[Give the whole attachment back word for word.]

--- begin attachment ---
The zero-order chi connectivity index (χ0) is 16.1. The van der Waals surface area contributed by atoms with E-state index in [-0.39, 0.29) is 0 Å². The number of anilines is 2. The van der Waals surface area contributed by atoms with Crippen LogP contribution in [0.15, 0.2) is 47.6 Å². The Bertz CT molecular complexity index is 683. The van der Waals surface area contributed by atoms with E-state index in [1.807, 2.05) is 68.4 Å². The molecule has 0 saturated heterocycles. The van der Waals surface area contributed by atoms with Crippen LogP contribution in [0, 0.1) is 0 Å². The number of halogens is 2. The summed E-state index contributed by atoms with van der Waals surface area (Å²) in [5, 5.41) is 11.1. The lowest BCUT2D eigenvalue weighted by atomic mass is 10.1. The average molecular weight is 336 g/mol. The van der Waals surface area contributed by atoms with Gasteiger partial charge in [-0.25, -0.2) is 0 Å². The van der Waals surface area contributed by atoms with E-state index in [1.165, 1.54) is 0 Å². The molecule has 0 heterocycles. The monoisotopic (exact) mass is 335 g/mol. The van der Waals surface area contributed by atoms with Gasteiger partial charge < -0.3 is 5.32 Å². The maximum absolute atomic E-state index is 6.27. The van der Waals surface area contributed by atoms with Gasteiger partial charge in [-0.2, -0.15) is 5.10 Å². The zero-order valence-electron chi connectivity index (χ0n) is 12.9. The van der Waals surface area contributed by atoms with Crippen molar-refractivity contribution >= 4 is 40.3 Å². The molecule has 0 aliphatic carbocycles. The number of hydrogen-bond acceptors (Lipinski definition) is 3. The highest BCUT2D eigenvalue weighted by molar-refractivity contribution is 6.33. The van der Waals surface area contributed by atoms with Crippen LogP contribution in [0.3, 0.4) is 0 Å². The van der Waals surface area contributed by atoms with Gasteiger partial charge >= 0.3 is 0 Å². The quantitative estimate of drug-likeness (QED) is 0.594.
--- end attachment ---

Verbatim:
The zero-order chi connectivity index (χ0) is 16.1. The van der Waals surface area contributed by atoms with E-state index in [-0.39, 0.29) is 0 Å². The number of anilines is 2. The van der Waals surface area contributed by atoms with Crippen LogP contribution in [0.15, 0.2) is 47.6 Å². The Bertz CT molecular complexity index is 683. The van der Waals surface area contributed by atoms with E-state index in [1.807, 2.05) is 68.4 Å². The molecule has 0 saturated heterocycles. The van der Waals surface area contributed by atoms with Crippen LogP contribution in [0, 0.1) is 0 Å². The number of halogens is 2. The summed E-state index contributed by atoms with van der Waals surface area (Å²) in [5, 5.41) is 11.1. The lowest BCUT2D eigenvalue weighted by atomic mass is 10.1. The average molecular weight is 336 g/mol. The van der Waals surface area contributed by atoms with Gasteiger partial charge in [-0.25, -0.2) is 0 Å². The van der Waals surface area contributed by atoms with E-state index in [1.165, 1.54) is 0 Å². The molecule has 0 heterocycles. The monoisotopic (exact) mass is 335 g/mol. The van der Waals surface area contributed by atoms with Gasteiger partial charge < -0.3 is 5.32 Å². The maximum absolute atomic E-state index is 6.27. The van der Waals surface area contributed by atoms with Gasteiger partial charge in [-0.2, -0.15) is 5.10 Å². The zero-order valence-electron chi connectivity index (χ0n) is 12.9. The van der Waals surface area contributed by atoms with Crippen molar-refractivity contribution >= 4 is 40.3 Å². The molecule has 0 aliphatic carbocycles. The number of hydrogen-bond acceptors (Lipinski definition) is 3. The highest BCUT2D eigenvalue weighted by molar-refractivity contribution is 6.33. The van der Waals surface area contributed by atoms with Crippen LogP contribution in [0.3, 0.4) is 0 Å². The van der Waals surface area contributed by atoms with Gasteiger partial charge >= 0.3 is 0 Å². The quantitative estimate of drug-likeness (QED) is 0.594.